The downward pressure comes from surging supply and a slowdown in demand growth, which is expected to result in an oil supply overhang by next year.

Market consensus sees oil-demand growth over the next couple of quarters will help balance rising supplies, but demand could structurally slow further into 2019-2020.

In this scenario, OPEC and company will be required to act decisively and quickly with a combined supply cut if they want to avoid a much deeper pull back in oil prices.

The North American crude bears continue to see further price downside risks from the growth in U.S shale production as well as the deteriorating economic outlook.

Concerned about an emerging production overhang, OPEC is expected to push for cuts at its December 6 meeting — expectations for a supply cut are in the region of 1-1.4 million bpd.

3. Italian Yields Fall As Government Cave sOn Budget Revision

Italian BTP yields fell by over 30 bps to reach over 2-month lows overnight after reports that Italy's governing coalition is bowing to pressure and is planning to reduce next year's budget deficit target.

Italy is considering reducing its deficit target to as low as 2 percent of GDP to avoid a disciplinary procedure from Brussels.

Hopes of an agreement have pushed Italy's 10-year BTP yield down by 22 bps to a 2-month low of 3.19 percent, while its spread over German Bunds is at its tightest in over a month at 284 bps.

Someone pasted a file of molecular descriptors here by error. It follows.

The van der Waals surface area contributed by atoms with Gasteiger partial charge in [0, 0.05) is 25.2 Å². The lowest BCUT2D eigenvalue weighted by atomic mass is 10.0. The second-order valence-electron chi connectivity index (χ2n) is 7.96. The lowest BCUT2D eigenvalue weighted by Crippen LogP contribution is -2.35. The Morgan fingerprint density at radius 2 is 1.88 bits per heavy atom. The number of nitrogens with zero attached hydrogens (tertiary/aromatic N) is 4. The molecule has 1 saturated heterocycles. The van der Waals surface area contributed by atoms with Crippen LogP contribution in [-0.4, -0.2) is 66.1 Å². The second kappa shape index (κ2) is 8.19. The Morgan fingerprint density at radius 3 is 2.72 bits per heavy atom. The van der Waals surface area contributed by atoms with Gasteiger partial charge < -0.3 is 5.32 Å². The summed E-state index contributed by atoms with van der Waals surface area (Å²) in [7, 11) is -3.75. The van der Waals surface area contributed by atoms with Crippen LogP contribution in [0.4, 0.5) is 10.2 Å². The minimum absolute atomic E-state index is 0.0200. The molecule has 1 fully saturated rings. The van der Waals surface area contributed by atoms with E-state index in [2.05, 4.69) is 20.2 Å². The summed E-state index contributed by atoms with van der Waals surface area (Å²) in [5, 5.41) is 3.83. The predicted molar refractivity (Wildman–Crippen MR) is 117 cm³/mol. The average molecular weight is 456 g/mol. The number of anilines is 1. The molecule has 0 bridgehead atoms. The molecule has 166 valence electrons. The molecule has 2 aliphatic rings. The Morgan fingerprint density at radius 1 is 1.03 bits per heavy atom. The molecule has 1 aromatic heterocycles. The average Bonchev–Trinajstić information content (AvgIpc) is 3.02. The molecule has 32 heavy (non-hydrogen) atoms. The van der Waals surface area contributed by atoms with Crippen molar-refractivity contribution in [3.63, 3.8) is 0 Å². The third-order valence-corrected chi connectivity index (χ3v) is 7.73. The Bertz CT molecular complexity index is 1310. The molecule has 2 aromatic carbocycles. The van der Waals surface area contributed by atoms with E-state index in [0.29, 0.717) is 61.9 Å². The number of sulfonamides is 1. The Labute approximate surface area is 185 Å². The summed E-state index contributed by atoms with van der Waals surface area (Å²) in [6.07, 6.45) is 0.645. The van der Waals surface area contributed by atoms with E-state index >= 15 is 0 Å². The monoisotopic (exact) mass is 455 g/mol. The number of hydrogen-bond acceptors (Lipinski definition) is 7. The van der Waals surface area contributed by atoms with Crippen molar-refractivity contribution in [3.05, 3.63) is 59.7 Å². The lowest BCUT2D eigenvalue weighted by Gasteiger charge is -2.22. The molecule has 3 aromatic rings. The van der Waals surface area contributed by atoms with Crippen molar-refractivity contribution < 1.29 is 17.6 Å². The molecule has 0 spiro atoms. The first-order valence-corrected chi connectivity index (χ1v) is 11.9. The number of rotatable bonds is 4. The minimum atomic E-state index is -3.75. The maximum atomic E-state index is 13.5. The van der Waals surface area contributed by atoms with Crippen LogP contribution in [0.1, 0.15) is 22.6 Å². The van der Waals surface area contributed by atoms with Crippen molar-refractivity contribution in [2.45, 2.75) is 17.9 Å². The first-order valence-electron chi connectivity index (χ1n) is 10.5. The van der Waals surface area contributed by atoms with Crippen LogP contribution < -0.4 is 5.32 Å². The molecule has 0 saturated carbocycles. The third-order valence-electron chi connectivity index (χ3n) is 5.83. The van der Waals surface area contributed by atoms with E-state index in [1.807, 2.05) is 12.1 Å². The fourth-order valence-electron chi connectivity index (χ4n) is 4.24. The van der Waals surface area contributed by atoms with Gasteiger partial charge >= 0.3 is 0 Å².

4. Dollar Unfazed For The Moment

The USD is trading mixed against G7 currency pairs and is expected to take its cue from this weeks FOMC minutes. A percentage of the market believes the Fed minutes could lean towards the dovish side after the recent equity volatility.

The euro strengthened against G7 currencies overnight, with risk appetite lifted after the EU and Britain agreed a Brexit deal and signs that Italy is willing to reach a compromise over next year's budget plans.

Sterling was better bid this morning after EU ratified the Brexit withdrawal treaty on the weekend. However, PM Theresa May has reiterated that the next few weeks are crucial for Britain's future, and the Brexit vote would be one of the most significant votes in Parliament for many years. She stressed that the best Brexit deal was achieved and in the national interest and that there would be no other deal negotiated or a second referendum.

Bitcoin (BTC) has extended its falls this morning to $3,843, down more than 5 percent from its overnight high on renewed selling in cryptocurrencies.

5. German IFO Expectations Fall

Data Monday morning showed that German business sentiment deteriorated for the third consecutive month in November, as companies continued to scale back their business outlooks for the next six months.

According to the Ifo, the business-climate index dropped to 102.0 points from a revised 102.9 points in October, falling short of 102.3 expectations.

Digging deeper, German manufacturers were less satisfied with their current situation, and they also scaled back their business outlook. Nevertheless, more companies reported plans to increase prices.

November's fall in the Ifo Business Climate Indicator adds to evidence that the German economy is slowing, but suggests that the particular weakness of Q3 will not be repeated at the end of the year.

Related Links:

A Bitcoin Bull Says The Selling May Not Be Over

Oil, Stocks Hang In Balance Ahead Of G20 Meeting

The preceding article is from one of our external contributors. It does not represent the opinion of Benzinga and has not been edited.

Posted-In: contributorCryptocurrency News Bonds Eurozone Commodities Forex Markets